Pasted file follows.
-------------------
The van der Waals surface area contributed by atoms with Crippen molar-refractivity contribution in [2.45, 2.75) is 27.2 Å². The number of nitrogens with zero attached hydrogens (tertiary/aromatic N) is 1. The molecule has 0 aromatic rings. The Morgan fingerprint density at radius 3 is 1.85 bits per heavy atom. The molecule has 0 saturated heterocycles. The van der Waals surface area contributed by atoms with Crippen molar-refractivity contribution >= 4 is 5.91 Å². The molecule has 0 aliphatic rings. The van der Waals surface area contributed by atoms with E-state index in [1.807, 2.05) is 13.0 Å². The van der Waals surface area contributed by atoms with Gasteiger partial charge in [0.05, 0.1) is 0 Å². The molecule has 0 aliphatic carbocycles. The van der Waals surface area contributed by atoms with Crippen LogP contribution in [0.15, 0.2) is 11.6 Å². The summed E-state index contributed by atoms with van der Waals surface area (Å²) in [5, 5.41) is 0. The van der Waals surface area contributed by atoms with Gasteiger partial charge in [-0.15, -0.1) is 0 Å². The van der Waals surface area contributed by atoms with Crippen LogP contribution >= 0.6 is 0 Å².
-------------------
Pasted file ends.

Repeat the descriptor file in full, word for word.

The van der Waals surface area contributed by atoms with Crippen molar-refractivity contribution in [2.45, 2.75) is 27.2 Å². The number of nitrogens with zero attached hydrogens (tertiary/aromatic N) is 1. The molecule has 0 aromatic rings. The Morgan fingerprint density at radius 3 is 1.85 bits per heavy atom. The molecule has 0 saturated heterocycles. The van der Waals surface area contributed by atoms with Crippen molar-refractivity contribution >= 4 is 5.91 Å². The molecule has 0 aliphatic rings. The van der Waals surface area contributed by atoms with E-state index in [1.807, 2.05) is 13.0 Å². The van der Waals surface area contributed by atoms with Gasteiger partial charge in [0.05, 0.1) is 0 Å². The molecule has 0 aliphatic carbocycles. The van der Waals surface area contributed by atoms with Crippen LogP contribution in [0.15, 0.2) is 11.6 Å². The summed E-state index contributed by atoms with van der Waals surface area (Å²) in [5, 5.41) is 0. The van der Waals surface area contributed by atoms with Gasteiger partial charge in [-0.15, -0.1) is 0 Å². The van der Waals surface area contributed by atoms with Crippen LogP contribution >= 0.6 is 0 Å².